Quenneville: We know the meaning of those 2 points is tremendous
CALGARY, Alberta – Ray Emery doesn’t care about the number of shots he has to face on a start. For him, it’s only one number, in a certain column, that counts.
“I’m one of those goalies who likes to win,” he said. “However we go about that, be it 10 shots or 40 shots, it doesn’t matter.”
Good thing, because Emery faced a massive amount of shots. And time after time, the Blackhawks’ backup goaltender was masterful at getting that ‘W’.
Emery made a career-high 45 saves on a career-high 47 shots faced, and the Blackhawks came back to claim a 3-2 shootout victory over the Calgary Flames on Saturday night. The Blackhawks, who were without Dave Bolland – he’s day to day and could play against San Jose on Tuesday -- improved to 7-0-2. They lead the Western Conference by one point over the San Jose Sharks, who suffered their first defeat, albeit in extra time, on Saturday.
It was a tremendous performance for Emery, who saw as many shots tonight as the Blackhawks gave up in their last two games against Vancouver and Minnesota, combined. And from coach Joel Quenneville to the players, everyone knew that Emery was the only reason the Blackhawks were even in this one.
“That was criminal. You have to call the cops after that performance,” Quenneville said. “We stole two points, and he was spectacular. I’ve never been outplayed, out-chanced like that in my life. It was a special performance.”
Patrick Kane ended the Blackhawks’ shootout drought, slipping a backhand 5-hole on Calgary goaltender Mikka Kiprusoff. Marian Hossa’s goal with just three seconds remaining in regulation forced overtime, but make no mistake – the Blackhawks don’t get a sniff at extra time if not for Emery.
“We obviously got outplayed and shouldn’t have won that game. (Emery) was the only reason he did,” Kane said. “It’s good to see for a backup goaltender, and we have confidence in him. He played unbelievable. The two points go to him.”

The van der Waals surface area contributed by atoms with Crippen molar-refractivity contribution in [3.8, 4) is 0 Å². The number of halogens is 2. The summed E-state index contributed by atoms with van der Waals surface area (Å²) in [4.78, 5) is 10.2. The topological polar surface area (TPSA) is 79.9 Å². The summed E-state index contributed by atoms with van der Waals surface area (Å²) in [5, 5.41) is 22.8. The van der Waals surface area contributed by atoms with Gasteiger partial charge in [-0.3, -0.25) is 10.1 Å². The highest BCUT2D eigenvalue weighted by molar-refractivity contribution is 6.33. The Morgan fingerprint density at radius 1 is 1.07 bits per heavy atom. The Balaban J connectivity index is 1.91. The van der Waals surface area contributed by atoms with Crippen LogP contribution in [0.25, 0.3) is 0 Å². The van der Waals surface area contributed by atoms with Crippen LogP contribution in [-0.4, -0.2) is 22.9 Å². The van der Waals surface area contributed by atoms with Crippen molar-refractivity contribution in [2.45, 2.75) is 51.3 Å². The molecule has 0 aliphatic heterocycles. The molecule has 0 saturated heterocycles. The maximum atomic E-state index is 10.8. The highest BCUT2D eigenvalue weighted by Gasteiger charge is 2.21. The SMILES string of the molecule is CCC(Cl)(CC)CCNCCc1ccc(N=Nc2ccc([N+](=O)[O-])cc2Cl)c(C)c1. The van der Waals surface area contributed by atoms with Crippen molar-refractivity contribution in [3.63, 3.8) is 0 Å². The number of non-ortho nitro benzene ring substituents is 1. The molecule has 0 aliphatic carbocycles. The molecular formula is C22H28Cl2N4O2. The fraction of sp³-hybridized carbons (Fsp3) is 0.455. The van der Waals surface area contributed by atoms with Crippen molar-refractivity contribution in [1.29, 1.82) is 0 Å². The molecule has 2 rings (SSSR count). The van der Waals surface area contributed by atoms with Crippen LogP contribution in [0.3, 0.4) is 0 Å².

The Blackhawks played their ninth game in 15 days on Saturday, and that schedule, the three back-to-backs and the far-flung travel may have caught up to them. They were sloppy, struggling with their passes and allowing far too many shots.
Enter Emery. His first game this season was a rusty 6-4 victory over the Phoenix Coyotes but there was none of that on Saturday, when he was stellar from the start. Still, he saved his best for the third period when the Flames fired 24 shots at him. Dennis Wideman and Jay Bouwmeester were the only Flames to solve him – and Wideman’s goal actually went off Brent Seabrook’s skate.
“I don’t know when the last time was I saw a goaltending performance as good as that,” said Jamal Mayers, who played in his 900th career NHL game. “He was spectacular tonight. He’s the reason why we won, plain and simple.”
Indeed, but the Blackhawks still had to do something on the shootout, their third in as many games. Stymied against Minnesota and Vancouver, the Blackhawks finally got that elusive shootout goal from Kane, who watched what Kiprusoff did against Jonathan Toews first.
“Johnny gave me a good read, just watching the replay there, and what Kiprusoff did. And he bit,” Kane said. “I thought the 5-hole opened when Johnny went down on him, so thought I’d take advantage of that. I guess we only needed one.”
They only needed one because Emery made one more stop on the other end, on Roman Cervenka’s snap shot.
For Emery, it’s not about the shots he faces, it’s about the win. He had to see a lot of the former to earn the latter. But earn it he did, and the Blackhawks are thankful for it.
“I warned our team that this would be the toughest of the nine we’ve played so far. And we had our hands full,” Quenneville said. “Ray was spectacular.”